The Waynesville town board isn’t thrilled about forking over $300,000 to replace a water tank serving just three dozen homes well outside the town limits, but there appears to be little choice.
That was the conclusion reached this week after a last-ditch effort to find a way around the expense.
“The town is really between a rock and a hard place,” said Alderman Chuck Dickson. “It’s fair to say there were legal problems with discontinuing service to that area.”
Dickson had initially objected to replacing the water tank, given the large expense for so few houses that aren’t even in the town limits. But the town could be faced with legal repercussions if it tried to untangle itself from the water tank at this point.
The pickle over the water tank was inherited from the town leaders in place 40 years ago, who saddled the town with a private water tank in the Chestnut Walk subdivision off Lickstone Road above Allens Creek.
When a plan to replace the tank was presented to the town board for approval last month, Dickson asked to delay the vote until someone could explain the justification for doing so. Dickson is new to the town board and hadn’t been privy to prior discussions.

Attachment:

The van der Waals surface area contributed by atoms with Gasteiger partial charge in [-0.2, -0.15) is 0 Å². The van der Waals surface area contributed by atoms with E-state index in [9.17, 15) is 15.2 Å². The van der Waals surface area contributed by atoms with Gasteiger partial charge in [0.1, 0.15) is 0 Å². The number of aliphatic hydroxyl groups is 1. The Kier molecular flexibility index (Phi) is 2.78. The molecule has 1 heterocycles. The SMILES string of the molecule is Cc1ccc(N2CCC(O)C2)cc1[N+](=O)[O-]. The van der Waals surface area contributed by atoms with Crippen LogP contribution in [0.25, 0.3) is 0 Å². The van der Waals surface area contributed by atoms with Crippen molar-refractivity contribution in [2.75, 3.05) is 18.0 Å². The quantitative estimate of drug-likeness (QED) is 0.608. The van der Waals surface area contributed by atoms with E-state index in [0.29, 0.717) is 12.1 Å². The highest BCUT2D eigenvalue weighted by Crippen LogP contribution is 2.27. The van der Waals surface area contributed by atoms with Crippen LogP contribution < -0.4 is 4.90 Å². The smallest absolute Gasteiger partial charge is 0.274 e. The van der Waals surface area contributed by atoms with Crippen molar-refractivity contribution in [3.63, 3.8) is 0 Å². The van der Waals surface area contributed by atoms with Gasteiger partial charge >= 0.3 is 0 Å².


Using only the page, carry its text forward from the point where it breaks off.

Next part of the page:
Given the potential legal ramifications of bailing on the water tank, the briefing was scheduled for a closed session on the grounds of attorney-client privilege at later meeting, where Town Attorney Bill Cannon went back over the town’s options and potential consequences to abandoning the tank.
“The issue isn’t just state law and regulatory law, but you also have to consider the way courts have treated it,” Town Manager Rob Hites said.
Dickson said he wasn’t advocating to leave the three dozen homes high and dry without water.
“We certainly didn’t want to cut people off. I was just hoping we could find some way to recoup some of our costs,” Dickson said.
The town will explore options for charging a special fee to those served by the water tank and asking for a contribution from the developer of Chestnut Walk, William Hatcher, who has the most to gain by being able to sell off his remaining lots once the tank is replaced.
The town has spent the past two years grappling with what to do about the tank, including an engineering study assessing whether to bring in or site-build a tank given the constraints of steep land and narrow road access.
The aging tank has been on its last leg for years, but is so far gone patching leaks have become almost impossible. It is now a race against the clock to get the new tank built, a project that is expected to take six months.
“We have a tank that could fail anytime, and the longer it sits there, the more likely it is to fail and we have no way of providing water up there,” Hites said.
The cost of the tank will be paid for out of the water fund, which is collected through water bills.